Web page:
Clearly if a, b and c are the lengths of the sides of a triangle and the triangle is equilateral then a^2 + b^2 + c^2 = ab + bc + ca. Is the converse true, and if so can you prove it? That is if. . . .

Use this interactivity to sort out the steps of the proof of the formula for the sum of an arithmetic series. The 'thermometer' will tell you how you are doing

Take any whole number q. Calculate q^2 - 1. Factorize q^2-1 to give two factors a and b (not necessarily q+1 and q-1). Put c = a + b + 2q . Then you will find that ab+1 , bc+1 and ca+1 are all. . . .

Given that a, b and c are natural numbers show that if sqrt a+sqrt b is rational then it is a natural number. Extend this to 3 variables.

Can you work out where the blue-and-red brick roads end?

In this 7-sandwich: 7 1 3 1 6 4 3 5 7 2 4 6 2 5 there are 7 numbers between the 7s, 6 between the 6s etc. The article shows which values of n can make n-sandwiches and which cannot.

Peter Zimmerman from Mill Hill County High School in Barnet, London gives a neat proof that: 5^(2n+1) + 11^(2n+1) + 17^(2n+1) is divisible by 33 for every non negative integer n.

We continue the discussion given in Euclid's Algorithm I, and here we shall discover when an equation of the form ax+by=c has no solutions, and when it has infinitely many solutions.

In this article we show that every whole number can be written as a continued fraction of the form k/(1+k/(1+k/...)).

Investigate the number of points with integer coordinates on circles with centres at the origin for which the square of the radius is a power of 5.

A composite number is one that is neither prime nor 1. Show that 10201 is composite in any base.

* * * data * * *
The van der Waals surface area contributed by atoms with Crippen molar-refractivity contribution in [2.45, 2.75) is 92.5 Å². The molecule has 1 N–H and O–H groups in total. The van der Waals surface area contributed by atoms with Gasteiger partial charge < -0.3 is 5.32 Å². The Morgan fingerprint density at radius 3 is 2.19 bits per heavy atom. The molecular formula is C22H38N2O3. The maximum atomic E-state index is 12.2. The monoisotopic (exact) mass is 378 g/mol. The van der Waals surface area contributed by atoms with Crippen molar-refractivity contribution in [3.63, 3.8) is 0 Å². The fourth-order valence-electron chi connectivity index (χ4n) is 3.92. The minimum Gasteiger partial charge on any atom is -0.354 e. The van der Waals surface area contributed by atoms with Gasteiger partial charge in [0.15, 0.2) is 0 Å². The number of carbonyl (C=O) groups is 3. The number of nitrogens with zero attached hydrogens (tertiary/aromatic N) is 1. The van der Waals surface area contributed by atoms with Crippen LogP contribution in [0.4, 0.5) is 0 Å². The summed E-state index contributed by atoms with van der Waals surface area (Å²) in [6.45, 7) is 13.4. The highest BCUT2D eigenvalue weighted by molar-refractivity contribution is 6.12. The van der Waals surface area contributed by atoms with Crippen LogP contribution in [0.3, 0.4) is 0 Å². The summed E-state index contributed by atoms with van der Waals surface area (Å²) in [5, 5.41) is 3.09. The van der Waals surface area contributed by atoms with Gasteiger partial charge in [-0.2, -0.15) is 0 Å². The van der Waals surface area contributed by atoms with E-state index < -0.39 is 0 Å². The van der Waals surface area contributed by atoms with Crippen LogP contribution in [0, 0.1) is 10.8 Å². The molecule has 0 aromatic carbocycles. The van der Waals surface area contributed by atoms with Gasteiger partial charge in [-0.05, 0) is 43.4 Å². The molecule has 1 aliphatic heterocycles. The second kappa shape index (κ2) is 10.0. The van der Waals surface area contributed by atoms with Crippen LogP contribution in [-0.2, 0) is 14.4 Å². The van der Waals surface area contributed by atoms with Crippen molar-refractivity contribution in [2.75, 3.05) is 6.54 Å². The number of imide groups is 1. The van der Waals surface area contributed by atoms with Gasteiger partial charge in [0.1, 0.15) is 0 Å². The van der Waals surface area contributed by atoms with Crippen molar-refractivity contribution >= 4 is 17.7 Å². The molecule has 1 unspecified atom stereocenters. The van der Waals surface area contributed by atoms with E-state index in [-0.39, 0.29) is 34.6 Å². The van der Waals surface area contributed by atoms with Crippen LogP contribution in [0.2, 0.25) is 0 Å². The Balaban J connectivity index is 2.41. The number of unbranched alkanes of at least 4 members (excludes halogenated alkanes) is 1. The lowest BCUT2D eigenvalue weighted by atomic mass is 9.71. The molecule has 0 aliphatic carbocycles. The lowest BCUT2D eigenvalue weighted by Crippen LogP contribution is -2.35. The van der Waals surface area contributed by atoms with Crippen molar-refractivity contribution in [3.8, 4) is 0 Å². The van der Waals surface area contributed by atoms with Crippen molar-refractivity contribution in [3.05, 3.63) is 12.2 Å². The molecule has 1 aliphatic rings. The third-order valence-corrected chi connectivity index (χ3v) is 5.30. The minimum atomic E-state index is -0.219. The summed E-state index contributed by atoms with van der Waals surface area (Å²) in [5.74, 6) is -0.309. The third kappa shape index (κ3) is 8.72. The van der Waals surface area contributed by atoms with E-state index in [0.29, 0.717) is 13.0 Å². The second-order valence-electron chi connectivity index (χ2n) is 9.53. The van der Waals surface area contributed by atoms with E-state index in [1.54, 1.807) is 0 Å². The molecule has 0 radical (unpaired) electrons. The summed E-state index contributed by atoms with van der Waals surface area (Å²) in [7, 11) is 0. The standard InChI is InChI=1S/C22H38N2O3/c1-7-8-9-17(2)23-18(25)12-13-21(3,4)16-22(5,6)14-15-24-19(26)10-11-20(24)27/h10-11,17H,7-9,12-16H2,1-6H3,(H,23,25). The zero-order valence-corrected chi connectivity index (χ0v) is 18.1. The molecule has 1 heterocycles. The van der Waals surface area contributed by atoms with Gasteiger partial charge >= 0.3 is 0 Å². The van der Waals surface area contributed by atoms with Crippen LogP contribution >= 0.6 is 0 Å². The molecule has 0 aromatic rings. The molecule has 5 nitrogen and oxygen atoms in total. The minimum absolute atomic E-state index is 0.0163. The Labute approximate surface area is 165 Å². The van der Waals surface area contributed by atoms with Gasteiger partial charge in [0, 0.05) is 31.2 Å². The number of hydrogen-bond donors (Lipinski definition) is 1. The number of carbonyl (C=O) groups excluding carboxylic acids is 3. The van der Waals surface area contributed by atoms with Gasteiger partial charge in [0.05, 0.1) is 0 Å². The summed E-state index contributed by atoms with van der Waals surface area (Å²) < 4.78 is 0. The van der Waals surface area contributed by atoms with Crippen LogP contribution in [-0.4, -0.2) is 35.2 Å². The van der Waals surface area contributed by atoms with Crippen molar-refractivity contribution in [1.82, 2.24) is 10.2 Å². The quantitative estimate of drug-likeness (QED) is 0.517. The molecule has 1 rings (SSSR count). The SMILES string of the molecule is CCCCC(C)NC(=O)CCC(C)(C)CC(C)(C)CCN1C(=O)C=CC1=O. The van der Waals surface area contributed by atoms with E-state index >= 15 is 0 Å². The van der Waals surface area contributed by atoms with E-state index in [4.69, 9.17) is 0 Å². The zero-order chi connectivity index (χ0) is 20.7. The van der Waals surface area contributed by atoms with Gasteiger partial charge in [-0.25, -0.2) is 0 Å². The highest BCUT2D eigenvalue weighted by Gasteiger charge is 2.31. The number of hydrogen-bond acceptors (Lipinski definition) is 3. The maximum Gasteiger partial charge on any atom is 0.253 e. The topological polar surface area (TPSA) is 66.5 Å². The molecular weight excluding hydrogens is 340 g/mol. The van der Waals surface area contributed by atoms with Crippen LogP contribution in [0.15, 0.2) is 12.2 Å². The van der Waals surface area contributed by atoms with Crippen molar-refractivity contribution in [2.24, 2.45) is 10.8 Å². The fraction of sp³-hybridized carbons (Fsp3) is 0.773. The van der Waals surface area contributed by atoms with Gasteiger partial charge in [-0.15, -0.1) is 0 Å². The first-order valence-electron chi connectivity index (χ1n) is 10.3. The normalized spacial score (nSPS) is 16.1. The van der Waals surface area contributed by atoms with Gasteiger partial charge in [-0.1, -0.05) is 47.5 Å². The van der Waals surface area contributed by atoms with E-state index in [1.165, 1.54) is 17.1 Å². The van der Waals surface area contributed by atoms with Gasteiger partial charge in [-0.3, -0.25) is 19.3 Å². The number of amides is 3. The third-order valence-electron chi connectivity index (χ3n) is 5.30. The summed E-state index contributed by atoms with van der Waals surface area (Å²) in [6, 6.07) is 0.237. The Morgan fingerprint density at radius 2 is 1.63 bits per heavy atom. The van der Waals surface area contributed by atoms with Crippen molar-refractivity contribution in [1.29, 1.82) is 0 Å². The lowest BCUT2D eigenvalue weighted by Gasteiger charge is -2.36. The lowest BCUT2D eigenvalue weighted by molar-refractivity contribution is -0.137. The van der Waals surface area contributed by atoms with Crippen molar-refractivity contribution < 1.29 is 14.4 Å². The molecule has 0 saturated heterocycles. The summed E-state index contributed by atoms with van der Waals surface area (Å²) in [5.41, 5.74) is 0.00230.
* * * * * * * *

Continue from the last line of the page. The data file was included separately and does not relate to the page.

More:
Prove Pythagoras' Theorem using enlargements and scale factors.

If you take two tests and get a marks out of a maximum b in the first and c marks out of d in the second, does the mediant (a+c)/(b+d)lie between the results for the two tests separately.

Imagine two identical cylindrical pipes meeting at right angles and think about the shape of the space which belongs to both pipes. Early Chinese mathematicians call this shape the mouhefanggai.

Here is a proof of Euler's formula in the plane and on a sphere together with projects to explore cases of the formula for a polygon with holes, for the torus and other solids with holes and the. . . .

This follows up the 'magic Squares for Special Occasions' article which tells you you to create a 4by4 magicsquare with a special date on the top line using no negative numbers and no repeats.

Suppose A always beats B and B always beats C, then would you expect A to beat C? Not always! What seems obvious is not always true. Results always need to be proved in mathematics.

Four identical right angled triangles are drawn on the sides of a square. Two face out, two face in. Why do the four vertices marked with dots lie on one line?

Start with any whole number N, write N as a multiple of 10 plus a remainder R and produce a new whole number N'. Repeat. What happens?

The final of five articles which containe the proof of why the sequence introduced in article IV either reaches the fixed point 0 or the sequence enters a repeating cycle of four values.

In this third of five articles we prove that whatever whole number we start with for the Happy Number sequence we will always end up with some set of numbers being repeated over and over again.